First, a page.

Thursday, August 29, 2013



In the AP story “Not all are pleased with the pope’s revolution” (Pacific Daily News, August 2, 2013), reporter Nicola Winfield displays the type of template-reporting one often finds in the mainstream media when it attempts to report on the Catholic Church. 

(Read online version here or if link no longer works find a pdf copy here.)

Here is the link to the study by the John Jay College of Criminal Justice as commissioned by the USCCB and referenced in the op-ed: 

The Causes and Context 
of Sexual Abuse of Minors by 
Catholic Priests in the 
United States, 1950-2010

Related links 

Following is an excerpt from a Wikipedia article, with sources, to the situation at St. John's Seminary in Camarillo, California, the seminary for the Archdiocese of Los Angeles. The seminary is referenced in the PDN op-ed as "the Pink Palace". Note the Archdiocese of Los Angeles has paid out $660 million in damages so far for sexual molestation cases by its clergy and the cover up by its bishops. In March of 2013, the archdiocese agreed to pay out another $10 million to cover damages in four more cases.  

Of the approximately 625 St. John's graduates to be ordained by the Los Angeles Archdiocese between 1950 and 2005, 65 had been accused by 2005 of molesting the underaged, reflecting a rate higher than what studies have found for U.S. priests in general. A seminary spokesman noted California's then-extended statute of limitations on molestation lawsuits, and suggested that a wave of publicity on molestation by priests had made their graduates targets of such accusations.[10] Four days after the Los Angeles Times reported this information, the paper ran a letter to the editor from St. John's rector Helmut A. Hefner. He stated that reforms had been implemented in the seminary, and that from 1985 to 2005, of the 155 priests ordained at St. John's Seminary for the archdiocese, 2 had been accused of sexual misconduct.[11]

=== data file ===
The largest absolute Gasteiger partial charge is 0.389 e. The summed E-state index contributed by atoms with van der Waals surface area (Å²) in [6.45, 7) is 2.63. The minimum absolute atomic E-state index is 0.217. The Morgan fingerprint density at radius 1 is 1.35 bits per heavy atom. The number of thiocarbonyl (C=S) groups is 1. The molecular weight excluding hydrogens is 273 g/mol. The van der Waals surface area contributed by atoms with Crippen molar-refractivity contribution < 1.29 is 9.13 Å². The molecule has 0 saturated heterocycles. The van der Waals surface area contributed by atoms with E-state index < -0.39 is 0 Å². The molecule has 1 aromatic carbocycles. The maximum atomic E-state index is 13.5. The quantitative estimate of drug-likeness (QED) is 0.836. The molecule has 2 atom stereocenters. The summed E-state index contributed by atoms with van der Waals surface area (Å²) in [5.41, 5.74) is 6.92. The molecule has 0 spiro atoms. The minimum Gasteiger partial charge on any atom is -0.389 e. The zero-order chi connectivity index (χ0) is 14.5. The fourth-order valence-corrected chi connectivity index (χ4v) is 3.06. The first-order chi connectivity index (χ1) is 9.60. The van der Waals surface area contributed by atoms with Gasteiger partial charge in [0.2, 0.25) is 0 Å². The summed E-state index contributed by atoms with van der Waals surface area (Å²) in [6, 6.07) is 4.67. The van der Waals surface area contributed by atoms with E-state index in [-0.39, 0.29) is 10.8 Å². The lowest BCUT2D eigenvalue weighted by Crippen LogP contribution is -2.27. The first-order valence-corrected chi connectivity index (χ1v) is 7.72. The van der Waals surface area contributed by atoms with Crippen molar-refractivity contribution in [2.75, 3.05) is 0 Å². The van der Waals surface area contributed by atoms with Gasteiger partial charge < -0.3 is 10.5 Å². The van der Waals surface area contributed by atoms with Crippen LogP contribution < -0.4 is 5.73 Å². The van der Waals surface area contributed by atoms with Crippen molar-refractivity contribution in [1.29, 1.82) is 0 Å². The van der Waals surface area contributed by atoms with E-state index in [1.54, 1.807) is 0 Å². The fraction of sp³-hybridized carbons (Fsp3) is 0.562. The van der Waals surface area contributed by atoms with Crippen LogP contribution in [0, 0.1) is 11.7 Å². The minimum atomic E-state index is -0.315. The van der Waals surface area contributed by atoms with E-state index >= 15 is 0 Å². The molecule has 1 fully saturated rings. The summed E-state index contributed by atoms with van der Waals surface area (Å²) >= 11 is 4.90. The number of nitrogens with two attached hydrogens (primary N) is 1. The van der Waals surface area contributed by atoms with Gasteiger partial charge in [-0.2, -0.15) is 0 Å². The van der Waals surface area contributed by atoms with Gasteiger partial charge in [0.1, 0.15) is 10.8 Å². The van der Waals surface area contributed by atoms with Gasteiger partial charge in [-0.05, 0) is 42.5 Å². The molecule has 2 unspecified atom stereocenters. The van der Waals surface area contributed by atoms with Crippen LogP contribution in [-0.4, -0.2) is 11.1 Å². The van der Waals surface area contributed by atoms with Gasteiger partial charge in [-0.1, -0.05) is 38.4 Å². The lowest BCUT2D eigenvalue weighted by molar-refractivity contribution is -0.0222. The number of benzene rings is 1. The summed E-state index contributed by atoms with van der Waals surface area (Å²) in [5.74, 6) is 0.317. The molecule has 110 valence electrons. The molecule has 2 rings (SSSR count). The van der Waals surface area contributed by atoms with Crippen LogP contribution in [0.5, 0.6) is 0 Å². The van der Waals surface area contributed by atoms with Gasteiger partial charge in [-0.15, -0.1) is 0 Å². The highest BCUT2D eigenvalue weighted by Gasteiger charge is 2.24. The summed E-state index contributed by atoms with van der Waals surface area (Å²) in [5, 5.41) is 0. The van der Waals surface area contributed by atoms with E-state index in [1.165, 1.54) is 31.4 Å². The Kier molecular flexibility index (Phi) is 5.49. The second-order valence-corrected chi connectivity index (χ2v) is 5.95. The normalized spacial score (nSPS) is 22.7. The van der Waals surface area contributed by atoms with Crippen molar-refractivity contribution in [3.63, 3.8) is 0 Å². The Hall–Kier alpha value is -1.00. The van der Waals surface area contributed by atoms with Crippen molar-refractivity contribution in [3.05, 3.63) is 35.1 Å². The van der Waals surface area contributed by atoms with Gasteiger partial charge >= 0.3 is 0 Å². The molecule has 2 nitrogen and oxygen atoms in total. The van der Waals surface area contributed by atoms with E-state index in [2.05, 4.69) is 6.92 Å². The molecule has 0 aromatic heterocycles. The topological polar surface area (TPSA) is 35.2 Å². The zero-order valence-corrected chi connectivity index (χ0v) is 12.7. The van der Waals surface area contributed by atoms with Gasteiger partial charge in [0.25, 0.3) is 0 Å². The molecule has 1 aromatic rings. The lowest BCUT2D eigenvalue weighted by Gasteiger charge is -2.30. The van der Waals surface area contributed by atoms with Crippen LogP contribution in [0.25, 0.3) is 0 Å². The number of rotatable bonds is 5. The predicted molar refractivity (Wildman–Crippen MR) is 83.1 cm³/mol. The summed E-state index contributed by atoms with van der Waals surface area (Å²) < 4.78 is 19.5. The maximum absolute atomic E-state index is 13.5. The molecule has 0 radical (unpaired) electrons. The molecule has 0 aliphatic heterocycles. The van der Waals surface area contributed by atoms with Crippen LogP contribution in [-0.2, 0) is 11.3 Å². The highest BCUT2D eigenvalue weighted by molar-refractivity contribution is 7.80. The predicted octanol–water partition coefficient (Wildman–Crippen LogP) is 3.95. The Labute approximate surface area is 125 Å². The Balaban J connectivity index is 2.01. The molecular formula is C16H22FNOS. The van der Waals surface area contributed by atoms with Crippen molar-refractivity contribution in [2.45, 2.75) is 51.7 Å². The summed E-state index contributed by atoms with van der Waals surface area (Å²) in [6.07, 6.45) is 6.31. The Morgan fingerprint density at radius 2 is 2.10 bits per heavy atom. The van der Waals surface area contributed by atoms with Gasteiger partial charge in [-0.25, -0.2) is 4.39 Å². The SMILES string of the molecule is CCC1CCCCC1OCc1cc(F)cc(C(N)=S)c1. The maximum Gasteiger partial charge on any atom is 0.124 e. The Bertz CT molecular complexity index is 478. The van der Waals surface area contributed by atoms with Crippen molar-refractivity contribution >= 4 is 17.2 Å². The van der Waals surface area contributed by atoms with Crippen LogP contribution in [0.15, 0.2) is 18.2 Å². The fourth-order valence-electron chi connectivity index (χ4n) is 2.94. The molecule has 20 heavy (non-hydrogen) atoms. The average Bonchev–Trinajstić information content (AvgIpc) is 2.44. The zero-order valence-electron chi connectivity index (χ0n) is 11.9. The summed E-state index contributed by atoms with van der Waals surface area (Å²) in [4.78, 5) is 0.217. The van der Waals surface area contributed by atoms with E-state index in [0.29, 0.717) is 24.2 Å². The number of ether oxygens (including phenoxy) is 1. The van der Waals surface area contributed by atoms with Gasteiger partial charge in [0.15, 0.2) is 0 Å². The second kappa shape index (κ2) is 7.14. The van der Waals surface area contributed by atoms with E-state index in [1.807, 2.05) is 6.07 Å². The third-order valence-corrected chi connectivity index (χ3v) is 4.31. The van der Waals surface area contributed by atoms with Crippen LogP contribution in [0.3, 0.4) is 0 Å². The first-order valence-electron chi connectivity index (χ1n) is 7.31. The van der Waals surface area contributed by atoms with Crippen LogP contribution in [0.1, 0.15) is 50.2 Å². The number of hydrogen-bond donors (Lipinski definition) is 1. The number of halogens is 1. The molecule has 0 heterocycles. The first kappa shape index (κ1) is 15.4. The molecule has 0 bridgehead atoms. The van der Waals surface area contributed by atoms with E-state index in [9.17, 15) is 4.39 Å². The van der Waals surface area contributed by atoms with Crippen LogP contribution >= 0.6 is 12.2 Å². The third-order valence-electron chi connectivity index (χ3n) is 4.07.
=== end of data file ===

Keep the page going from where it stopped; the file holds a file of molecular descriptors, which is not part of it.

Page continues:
Further, the lede to a 2002 Newsweek article entitled "Gays in the Seminary" opened by interviewing a recent alumnus: St. John's "may be one of the country's gayest facilities for higher education. Depending on whom you ask, gay and bisexual men make up anywhere from 30 percent to 70 percent of the student body at the college and graduate levels."[12]

As a side note, my father and I went to the chancery in Los Angeles in 1978 to seek help with a situation in our parish in which a pastor was not only involved in a homosexual relationship, but was supporting his lover with church funds. We were told to "get out".  

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